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A Charming Character

On 07 December 2019, by Anne Doridou-Heim

A pastel of a charming milliner landed a world record for a work on paper by Émile Friant.

A Charming Character

Émile Friant (1863-1932), La Modiste (The Milliner), 1890, pastel, 63 x 46.5 cm.
Result: €324,030

Émile Friant (1863–1932), born in Nancy and a master at the École de Nancy, like his colleague Jules Bastien-Lepage, is one of the leading figures in naturalism, a large artistic movement that spread throughout Europe between 1880 and 1900. The movement sought to describe reality just as it was and not as it ought to be, choosing its subjects in day-to-day life and the working classes. This Modiste (The Milliner), artfully drawn in pastel in 1890, was bid for to the tune of €324,030, an entirely unexpected world record for a work on paper (source: Artnet) far beyond the original estimate. Friant's work wasn't done enticing bidders: his Portrait de Madame Gustave Paul (Portrait of Madame Gustave Paul) an oil on panel from 1888, went for €122,360. These paintings, as well as two others - a watercolour, Élégante au chapeau (Elegant Woman with a Hat) at €7,728, and Homme et son chat auprès du poêle (Man and His Cat by the Stove) came from the same private collection.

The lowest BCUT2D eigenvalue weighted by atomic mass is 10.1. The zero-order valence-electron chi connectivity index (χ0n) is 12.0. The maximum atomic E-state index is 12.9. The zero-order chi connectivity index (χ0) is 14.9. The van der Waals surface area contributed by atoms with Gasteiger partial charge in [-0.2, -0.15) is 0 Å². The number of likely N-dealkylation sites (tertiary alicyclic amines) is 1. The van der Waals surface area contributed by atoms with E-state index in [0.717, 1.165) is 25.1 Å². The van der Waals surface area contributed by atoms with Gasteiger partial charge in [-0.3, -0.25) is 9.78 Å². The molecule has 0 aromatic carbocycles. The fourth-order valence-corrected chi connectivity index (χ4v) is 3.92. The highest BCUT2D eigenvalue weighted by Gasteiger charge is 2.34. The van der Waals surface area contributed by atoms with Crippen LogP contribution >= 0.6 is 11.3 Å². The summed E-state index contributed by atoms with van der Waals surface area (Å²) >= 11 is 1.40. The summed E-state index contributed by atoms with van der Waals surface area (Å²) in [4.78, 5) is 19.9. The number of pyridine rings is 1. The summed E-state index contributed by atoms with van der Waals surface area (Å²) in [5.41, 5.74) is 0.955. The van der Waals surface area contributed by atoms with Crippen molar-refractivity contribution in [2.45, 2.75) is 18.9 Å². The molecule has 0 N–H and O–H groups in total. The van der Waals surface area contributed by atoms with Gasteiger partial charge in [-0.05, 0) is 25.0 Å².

Napoleon Puts His Best Foot Forward at Drouot

On 10 December 2019, by Anne Doridou-Heim

These perfectly traceable boots, attributed to Napoleon I, are a size €117,2018.

Napoleon Puts His Best Foot Forward at Drouot

Pair of boots "à l'écuyère" attributed to Emperor Napoleon I, in black morocco with low heels, lined with fine natural leather, the two bootstraps in woven grooved fabric, h. 48 cm, width (of the foot): around 26.5 cm.
Result: €117,208

The emperor wore a size 40: that much is clear from this pair of 48 cm riding boots in black morocco (given that Napoleon was 168.5 cm, the impression that he wasn't especially tall given by his full-length portraits is understandable). Their traceability goes back to General Bertrand (1773-1844), his most faithful companion, who was with him until the end in Saint Helena – one would be hard-pressed to find a more trustworthy source. As further proof of the passion these historic relics inflame, the pair of riding boots won the day at auction for €117,208. For Napoleon, it was hardly a matter of style, but rather comfort and suppleness, as he was often in the battlefield. His boot's simplicity matched that of his famous grey-serge coat. From the beginning of the Empire, he bought large quantities of shoes from Jacques, a shoemaker based in Paris's rue Montmartre, for 80 francs at the time. These particular boots were immortalised thanks to Paul Delaroche's 1840 painting, Napoleon I at Fontainebleau, painted the same year Napoleon’s ashes were returned to France, and now housed in the Musée de l’Armée in Paris. It conveys Napoleon's loneliness a mere days before his fall.

Furniture and works of art
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